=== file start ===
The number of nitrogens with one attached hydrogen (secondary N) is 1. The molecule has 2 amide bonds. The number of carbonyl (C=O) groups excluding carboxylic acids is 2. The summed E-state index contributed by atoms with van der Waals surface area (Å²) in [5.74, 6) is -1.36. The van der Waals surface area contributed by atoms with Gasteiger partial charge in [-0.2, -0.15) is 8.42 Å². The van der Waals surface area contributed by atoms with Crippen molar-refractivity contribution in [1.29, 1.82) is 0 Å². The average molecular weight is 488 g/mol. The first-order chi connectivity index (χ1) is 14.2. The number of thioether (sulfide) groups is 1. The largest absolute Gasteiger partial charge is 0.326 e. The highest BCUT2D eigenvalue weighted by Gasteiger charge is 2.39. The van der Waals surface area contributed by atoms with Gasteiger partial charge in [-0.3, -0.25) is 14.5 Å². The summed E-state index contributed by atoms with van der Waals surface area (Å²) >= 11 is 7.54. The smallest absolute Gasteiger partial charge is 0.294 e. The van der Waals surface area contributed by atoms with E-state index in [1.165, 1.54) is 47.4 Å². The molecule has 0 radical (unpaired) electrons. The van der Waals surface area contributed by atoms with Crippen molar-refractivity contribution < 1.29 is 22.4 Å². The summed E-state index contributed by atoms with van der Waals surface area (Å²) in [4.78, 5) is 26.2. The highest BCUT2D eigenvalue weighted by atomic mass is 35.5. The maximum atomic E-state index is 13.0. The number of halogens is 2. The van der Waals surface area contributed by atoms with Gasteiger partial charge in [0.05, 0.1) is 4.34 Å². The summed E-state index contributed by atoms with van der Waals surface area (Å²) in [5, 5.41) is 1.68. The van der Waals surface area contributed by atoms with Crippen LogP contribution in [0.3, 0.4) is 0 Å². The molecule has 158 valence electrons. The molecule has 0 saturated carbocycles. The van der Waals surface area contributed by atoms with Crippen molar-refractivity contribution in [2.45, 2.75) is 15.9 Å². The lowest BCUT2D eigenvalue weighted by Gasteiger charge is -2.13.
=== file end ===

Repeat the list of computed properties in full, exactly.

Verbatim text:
The number of nitrogens with one attached hydrogen (secondary N) is 1. The molecule has 2 amide bonds. The number of carbonyl (C=O) groups excluding carboxylic acids is 2. The summed E-state index contributed by atoms with van der Waals surface area (Å²) in [5.74, 6) is -1.36. The van der Waals surface area contributed by atoms with Gasteiger partial charge in [-0.2, -0.15) is 8.42 Å². The van der Waals surface area contributed by atoms with Crippen molar-refractivity contribution in [1.29, 1.82) is 0 Å². The average molecular weight is 488 g/mol. The first-order chi connectivity index (χ1) is 14.2. The number of thioether (sulfide) groups is 1. The largest absolute Gasteiger partial charge is 0.326 e. The highest BCUT2D eigenvalue weighted by Gasteiger charge is 2.39. The van der Waals surface area contributed by atoms with Gasteiger partial charge in [-0.3, -0.25) is 14.5 Å². The summed E-state index contributed by atoms with van der Waals surface area (Å²) >= 11 is 7.54. The smallest absolute Gasteiger partial charge is 0.294 e. The van der Waals surface area contributed by atoms with E-state index in [1.165, 1.54) is 47.4 Å². The molecule has 0 radical (unpaired) electrons. The van der Waals surface area contributed by atoms with Crippen molar-refractivity contribution < 1.29 is 22.4 Å². The summed E-state index contributed by atoms with van der Waals surface area (Å²) in [4.78, 5) is 26.2. The highest BCUT2D eigenvalue weighted by atomic mass is 35.5. The maximum atomic E-state index is 13.0. The number of halogens is 2. The van der Waals surface area contributed by atoms with Gasteiger partial charge in [0.05, 0.1) is 4.34 Å². The summed E-state index contributed by atoms with van der Waals surface area (Å²) in [5, 5.41) is 1.68. The van der Waals surface area contributed by atoms with Crippen LogP contribution in [0.3, 0.4) is 0 Å². The molecule has 158 valence electrons. The molecule has 0 saturated carbocycles. The van der Waals surface area contributed by atoms with Crippen molar-refractivity contribution in [2.45, 2.75) is 15.9 Å². The lowest BCUT2D eigenvalue weighted by Gasteiger charge is -2.13.